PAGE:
In the past I’ve proposed that all evolutionary theories of religion need to be tested with the China Rule. I suspect that the need for such a rule stems from the fact that most evolutionary theorists of religion aren’t aware of the myriad (and subtle) ways in which western constructions of religion have impacted their thinking. What seems like a plausible evolutionary theory from a western perspective may not be so plausible when evaluated against Chinese history.
As an extension of this idea, I want to propose the Indonesia Rule when it comes to “Islam.” Whenever we are tempted to imagine or talk about “Islam” in the essentialized (or radicalized) singular, let’s immediately remind ourselves that Indonesia is the world’s largest “Muslim” country with a population of 240 million. This makes it the world’s fourth largest country and third largest democracy (after India and the US). Indonesia is wonderfully diverse and, when it comes to Islam, different.
We can get a small sense for just how different from “The Swinger’s Guide to Islam,” an article in which Aubrey Belford visits an Islamic shrine in Java where the primary ritual revolves around having sex with strangers. Here’s a teaser:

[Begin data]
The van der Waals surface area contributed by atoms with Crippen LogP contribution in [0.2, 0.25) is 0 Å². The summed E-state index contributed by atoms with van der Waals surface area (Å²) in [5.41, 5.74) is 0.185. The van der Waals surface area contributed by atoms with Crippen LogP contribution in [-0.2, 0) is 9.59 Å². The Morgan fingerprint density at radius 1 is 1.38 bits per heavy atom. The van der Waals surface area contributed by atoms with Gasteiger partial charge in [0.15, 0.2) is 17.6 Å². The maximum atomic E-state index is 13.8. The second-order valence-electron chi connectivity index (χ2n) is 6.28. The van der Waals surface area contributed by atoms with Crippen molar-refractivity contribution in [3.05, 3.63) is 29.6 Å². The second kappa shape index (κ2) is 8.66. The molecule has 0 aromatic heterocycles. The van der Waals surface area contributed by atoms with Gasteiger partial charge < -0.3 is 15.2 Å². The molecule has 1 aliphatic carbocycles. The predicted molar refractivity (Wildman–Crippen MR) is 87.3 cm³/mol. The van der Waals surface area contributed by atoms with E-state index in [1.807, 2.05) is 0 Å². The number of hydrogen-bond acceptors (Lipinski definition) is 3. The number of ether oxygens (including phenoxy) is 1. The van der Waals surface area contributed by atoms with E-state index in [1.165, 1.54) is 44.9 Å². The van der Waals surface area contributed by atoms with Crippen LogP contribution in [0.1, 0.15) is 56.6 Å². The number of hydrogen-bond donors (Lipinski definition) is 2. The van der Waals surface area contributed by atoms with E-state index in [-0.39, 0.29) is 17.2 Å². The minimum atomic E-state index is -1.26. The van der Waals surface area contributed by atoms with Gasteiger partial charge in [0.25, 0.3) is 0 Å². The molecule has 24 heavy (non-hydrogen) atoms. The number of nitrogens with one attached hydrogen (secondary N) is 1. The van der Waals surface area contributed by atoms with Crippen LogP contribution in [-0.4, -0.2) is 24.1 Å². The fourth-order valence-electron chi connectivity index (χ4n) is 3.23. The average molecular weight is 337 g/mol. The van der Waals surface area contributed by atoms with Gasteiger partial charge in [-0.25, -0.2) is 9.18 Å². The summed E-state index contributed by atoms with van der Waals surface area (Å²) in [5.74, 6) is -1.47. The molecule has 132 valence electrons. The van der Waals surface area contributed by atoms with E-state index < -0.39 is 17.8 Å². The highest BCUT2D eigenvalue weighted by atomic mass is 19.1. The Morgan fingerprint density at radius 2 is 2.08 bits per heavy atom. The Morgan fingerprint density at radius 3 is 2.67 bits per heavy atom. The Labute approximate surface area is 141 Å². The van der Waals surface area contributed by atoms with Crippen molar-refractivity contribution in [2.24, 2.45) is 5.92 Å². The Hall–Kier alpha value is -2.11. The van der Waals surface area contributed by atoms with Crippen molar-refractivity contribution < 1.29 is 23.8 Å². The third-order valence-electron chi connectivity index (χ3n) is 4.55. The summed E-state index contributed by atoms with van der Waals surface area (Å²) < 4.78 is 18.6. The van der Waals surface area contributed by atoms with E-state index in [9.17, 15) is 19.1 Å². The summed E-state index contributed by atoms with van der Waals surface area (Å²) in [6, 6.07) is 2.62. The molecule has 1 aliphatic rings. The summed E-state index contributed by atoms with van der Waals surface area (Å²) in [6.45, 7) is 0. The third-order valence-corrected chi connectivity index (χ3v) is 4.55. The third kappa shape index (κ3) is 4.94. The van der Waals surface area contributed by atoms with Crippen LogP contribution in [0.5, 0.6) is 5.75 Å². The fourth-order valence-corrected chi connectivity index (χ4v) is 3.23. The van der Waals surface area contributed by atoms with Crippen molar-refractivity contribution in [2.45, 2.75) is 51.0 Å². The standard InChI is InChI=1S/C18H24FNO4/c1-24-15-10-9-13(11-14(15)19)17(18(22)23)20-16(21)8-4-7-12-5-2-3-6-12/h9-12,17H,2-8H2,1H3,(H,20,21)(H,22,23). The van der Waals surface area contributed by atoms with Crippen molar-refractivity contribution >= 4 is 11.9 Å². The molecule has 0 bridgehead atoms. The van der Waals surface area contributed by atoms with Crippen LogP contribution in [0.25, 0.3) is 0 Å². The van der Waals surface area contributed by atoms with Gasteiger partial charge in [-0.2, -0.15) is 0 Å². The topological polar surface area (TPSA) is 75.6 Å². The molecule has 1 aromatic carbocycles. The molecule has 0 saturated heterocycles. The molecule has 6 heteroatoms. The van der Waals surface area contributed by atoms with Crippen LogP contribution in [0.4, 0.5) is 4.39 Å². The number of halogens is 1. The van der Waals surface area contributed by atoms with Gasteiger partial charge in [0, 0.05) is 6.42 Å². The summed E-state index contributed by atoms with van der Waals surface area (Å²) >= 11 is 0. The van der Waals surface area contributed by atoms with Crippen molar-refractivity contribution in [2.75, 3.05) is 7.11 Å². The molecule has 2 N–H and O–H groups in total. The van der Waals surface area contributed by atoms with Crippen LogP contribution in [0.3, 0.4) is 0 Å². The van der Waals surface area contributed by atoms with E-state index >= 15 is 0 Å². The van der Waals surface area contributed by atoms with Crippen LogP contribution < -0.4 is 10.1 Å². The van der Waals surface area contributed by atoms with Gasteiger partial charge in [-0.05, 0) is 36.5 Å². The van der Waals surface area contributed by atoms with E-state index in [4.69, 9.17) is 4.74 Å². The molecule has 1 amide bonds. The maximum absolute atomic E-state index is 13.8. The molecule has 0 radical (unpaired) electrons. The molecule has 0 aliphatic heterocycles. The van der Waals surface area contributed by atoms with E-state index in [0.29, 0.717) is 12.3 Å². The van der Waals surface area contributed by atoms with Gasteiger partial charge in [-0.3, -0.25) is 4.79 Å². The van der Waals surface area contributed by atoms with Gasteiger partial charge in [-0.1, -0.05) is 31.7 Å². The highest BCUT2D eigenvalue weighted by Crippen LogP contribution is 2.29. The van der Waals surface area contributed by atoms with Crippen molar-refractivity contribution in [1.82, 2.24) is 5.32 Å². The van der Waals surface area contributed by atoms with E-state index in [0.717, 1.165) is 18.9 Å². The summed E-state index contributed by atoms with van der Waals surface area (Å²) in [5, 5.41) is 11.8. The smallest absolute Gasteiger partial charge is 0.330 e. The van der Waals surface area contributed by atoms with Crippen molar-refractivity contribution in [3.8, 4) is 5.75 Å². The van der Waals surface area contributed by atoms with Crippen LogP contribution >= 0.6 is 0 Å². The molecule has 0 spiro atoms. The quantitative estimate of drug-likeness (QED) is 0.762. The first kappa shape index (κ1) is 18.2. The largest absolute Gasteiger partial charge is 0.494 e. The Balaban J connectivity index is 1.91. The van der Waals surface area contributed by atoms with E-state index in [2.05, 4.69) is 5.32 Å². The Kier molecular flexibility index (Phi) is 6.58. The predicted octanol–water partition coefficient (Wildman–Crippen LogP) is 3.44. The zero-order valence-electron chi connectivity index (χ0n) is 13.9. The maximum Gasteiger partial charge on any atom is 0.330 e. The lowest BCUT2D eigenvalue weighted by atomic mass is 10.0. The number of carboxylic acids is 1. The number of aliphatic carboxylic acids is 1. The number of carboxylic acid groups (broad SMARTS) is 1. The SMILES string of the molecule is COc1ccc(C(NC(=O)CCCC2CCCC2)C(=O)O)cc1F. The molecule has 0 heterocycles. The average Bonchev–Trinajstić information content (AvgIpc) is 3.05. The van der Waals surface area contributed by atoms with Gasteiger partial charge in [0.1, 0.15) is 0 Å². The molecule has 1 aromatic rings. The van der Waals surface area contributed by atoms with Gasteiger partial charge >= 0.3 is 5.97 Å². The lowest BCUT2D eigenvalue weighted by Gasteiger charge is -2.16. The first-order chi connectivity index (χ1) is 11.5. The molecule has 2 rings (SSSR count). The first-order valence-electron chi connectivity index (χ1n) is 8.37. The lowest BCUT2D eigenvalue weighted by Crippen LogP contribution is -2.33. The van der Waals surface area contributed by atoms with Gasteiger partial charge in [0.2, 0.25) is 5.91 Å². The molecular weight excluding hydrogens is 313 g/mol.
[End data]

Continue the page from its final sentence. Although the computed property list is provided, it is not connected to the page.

“It goes without saying that there is a glaring contradiction in the fact that Gunung Kemukus, a mass ritual of adultery and sex, is going on in the middle of Java, the demographic heart of the world’s largest Muslim-majority country.
Of course, the ritual isn’t Islam as most would recognise it. Instead, it’s emblematic of Indonesia’s – and especially Java’s – syncretic mix of Islam with earlier Hindu, Buddhist and animist beliefs. But what is truly surprising is that even while Indonesia undergoes a steady shift towards more orthodox Islam, the ritual on Gunung Kemukus is exploding in popularity. It’s a quintessentially Indonesian contradiction.”
It’s a fantastic article that goes a long way towards disrupting the idea that Islam is singular, unified, and stable. There is no hegemony.